When I got home my sister was sitting in the living room, waiting for me. I said to her: "You know, Sis, it just occurred to me that some narrative poems move so quickly they cannot be kept up with, and their progress must be imagined. They are the most lifelike and least real."
"Yes," said my sister, "but has it occurred to you that some narrative poems move so slowly we are constantly leaping ahead of them, imagining what they might be? And has it occurred to you that these are written most often in youth?"
Later I remembered the summer in Rome when I became convinced that narratives in which memory plays a part are self-defeating. It was hot, and I realized that memory is a memorial to events that could not sustain themselves into the present, which is why memory is tinged with pity and its music is always a dirge.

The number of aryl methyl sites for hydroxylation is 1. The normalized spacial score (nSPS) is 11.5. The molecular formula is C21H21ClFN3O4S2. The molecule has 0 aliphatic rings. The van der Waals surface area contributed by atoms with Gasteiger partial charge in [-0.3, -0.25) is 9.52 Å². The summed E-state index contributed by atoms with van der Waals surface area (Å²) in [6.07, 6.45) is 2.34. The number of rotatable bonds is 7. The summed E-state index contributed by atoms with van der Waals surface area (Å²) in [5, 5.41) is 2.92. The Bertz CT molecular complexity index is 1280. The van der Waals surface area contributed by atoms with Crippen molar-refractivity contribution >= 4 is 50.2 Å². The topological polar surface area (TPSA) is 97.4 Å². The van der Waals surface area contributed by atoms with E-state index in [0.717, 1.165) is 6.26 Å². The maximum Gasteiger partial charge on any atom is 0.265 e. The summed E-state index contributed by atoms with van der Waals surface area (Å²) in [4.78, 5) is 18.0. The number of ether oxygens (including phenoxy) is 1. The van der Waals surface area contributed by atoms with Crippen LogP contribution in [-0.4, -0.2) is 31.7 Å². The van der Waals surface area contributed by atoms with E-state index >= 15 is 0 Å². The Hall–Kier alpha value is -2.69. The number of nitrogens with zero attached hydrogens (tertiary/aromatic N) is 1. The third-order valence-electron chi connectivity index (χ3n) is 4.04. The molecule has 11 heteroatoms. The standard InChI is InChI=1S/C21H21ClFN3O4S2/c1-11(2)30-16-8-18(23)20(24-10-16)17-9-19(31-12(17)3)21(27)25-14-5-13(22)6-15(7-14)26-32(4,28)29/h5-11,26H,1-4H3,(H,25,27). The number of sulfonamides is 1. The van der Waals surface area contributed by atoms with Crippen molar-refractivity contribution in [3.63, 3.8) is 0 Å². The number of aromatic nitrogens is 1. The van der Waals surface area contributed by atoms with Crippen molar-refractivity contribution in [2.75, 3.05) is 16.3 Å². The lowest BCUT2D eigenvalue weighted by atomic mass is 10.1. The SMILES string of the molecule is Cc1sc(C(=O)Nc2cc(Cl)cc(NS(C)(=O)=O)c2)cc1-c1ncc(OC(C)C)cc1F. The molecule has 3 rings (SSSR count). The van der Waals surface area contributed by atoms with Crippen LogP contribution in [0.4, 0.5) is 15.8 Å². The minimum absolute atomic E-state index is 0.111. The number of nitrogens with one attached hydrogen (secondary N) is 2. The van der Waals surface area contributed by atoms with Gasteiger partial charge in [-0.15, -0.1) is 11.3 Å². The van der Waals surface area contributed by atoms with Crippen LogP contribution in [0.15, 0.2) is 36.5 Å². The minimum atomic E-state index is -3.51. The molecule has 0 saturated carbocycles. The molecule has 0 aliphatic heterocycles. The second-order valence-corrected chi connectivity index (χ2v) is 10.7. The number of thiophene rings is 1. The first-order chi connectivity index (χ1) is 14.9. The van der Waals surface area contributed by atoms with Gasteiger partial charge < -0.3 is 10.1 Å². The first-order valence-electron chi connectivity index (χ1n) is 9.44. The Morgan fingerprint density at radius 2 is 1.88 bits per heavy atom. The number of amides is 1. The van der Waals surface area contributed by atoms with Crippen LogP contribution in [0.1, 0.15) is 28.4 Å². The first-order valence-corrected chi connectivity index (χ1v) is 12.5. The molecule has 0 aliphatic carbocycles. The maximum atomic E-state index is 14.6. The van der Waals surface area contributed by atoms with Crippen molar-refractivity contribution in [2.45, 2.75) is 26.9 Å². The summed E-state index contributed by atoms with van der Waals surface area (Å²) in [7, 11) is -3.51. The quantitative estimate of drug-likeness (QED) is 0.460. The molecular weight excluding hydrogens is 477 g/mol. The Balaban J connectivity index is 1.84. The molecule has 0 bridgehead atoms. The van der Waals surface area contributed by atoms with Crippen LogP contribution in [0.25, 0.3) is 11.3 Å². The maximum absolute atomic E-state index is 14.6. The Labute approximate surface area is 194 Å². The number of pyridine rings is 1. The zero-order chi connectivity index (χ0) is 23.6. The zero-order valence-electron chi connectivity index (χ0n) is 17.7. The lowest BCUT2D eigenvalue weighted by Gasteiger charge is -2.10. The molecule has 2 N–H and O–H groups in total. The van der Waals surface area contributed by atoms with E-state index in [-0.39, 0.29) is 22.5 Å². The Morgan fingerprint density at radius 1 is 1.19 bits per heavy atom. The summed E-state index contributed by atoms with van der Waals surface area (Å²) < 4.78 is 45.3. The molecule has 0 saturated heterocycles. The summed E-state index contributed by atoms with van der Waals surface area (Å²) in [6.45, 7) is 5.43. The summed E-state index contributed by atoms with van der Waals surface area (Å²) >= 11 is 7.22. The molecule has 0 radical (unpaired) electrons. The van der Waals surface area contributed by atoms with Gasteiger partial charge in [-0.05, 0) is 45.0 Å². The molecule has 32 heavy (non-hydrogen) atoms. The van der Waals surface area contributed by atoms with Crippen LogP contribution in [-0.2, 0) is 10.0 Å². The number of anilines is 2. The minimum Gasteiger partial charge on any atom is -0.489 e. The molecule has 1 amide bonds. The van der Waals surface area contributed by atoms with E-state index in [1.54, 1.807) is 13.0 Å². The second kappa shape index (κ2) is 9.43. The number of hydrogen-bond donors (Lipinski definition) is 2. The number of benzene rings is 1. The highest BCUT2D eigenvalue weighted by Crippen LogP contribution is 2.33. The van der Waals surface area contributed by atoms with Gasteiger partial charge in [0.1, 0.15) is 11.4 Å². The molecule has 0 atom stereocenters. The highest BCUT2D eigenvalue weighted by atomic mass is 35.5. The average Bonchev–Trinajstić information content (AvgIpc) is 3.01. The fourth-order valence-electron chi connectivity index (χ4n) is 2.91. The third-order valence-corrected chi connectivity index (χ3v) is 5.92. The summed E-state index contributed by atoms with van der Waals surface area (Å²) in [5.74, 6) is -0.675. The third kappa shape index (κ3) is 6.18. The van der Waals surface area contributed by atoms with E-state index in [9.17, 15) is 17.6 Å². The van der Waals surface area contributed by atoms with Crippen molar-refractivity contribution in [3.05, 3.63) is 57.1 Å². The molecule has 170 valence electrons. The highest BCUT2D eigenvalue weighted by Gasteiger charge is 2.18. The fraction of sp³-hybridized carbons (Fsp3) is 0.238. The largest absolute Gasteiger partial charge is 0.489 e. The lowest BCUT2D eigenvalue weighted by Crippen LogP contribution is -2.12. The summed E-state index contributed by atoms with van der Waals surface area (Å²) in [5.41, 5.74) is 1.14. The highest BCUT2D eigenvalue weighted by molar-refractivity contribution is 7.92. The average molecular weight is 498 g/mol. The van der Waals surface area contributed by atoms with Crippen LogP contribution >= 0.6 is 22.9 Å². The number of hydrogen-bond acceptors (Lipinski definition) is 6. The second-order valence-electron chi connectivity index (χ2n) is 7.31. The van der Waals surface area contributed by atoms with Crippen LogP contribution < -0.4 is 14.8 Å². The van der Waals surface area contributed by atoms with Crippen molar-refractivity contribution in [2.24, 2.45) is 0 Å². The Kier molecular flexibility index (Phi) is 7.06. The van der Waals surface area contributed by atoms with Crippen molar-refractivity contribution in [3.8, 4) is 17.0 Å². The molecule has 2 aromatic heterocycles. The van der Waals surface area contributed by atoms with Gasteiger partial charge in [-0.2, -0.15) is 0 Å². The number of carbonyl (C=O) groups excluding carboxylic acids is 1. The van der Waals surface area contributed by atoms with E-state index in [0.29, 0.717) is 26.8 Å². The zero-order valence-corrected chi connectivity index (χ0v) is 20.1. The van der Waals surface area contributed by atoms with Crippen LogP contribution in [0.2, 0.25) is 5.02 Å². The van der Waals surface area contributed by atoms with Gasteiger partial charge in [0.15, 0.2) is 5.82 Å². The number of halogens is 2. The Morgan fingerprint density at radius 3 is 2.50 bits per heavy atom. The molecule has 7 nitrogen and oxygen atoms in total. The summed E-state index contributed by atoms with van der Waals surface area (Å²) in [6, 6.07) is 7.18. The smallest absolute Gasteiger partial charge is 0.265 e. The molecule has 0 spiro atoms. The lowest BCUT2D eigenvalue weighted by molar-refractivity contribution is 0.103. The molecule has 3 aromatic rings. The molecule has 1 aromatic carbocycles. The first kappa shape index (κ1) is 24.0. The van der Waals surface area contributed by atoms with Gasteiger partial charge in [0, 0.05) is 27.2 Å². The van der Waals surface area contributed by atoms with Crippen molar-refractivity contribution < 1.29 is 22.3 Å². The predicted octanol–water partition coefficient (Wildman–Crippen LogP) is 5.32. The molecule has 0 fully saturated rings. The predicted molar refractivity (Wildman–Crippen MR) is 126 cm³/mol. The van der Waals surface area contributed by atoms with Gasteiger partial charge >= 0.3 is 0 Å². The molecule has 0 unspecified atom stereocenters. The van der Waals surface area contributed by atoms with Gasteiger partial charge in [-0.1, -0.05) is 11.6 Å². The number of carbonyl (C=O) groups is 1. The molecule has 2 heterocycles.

Then the phone rang. It was my mother calling to ask what I was doing. I told her I was working on a negative narrative, one that refuses to begin because beginning is meaningless in an infinite universe, and refuses to end for the same reason. It is all a suppressed middle, an unutterable and inexhaustible conjunction. "And, Mom," I said, "it is like the narrative that refuses to mask the essential and universal stillness, and so confines its remarks to what never happens."
--from "Narrative Poetry"; Mark Strand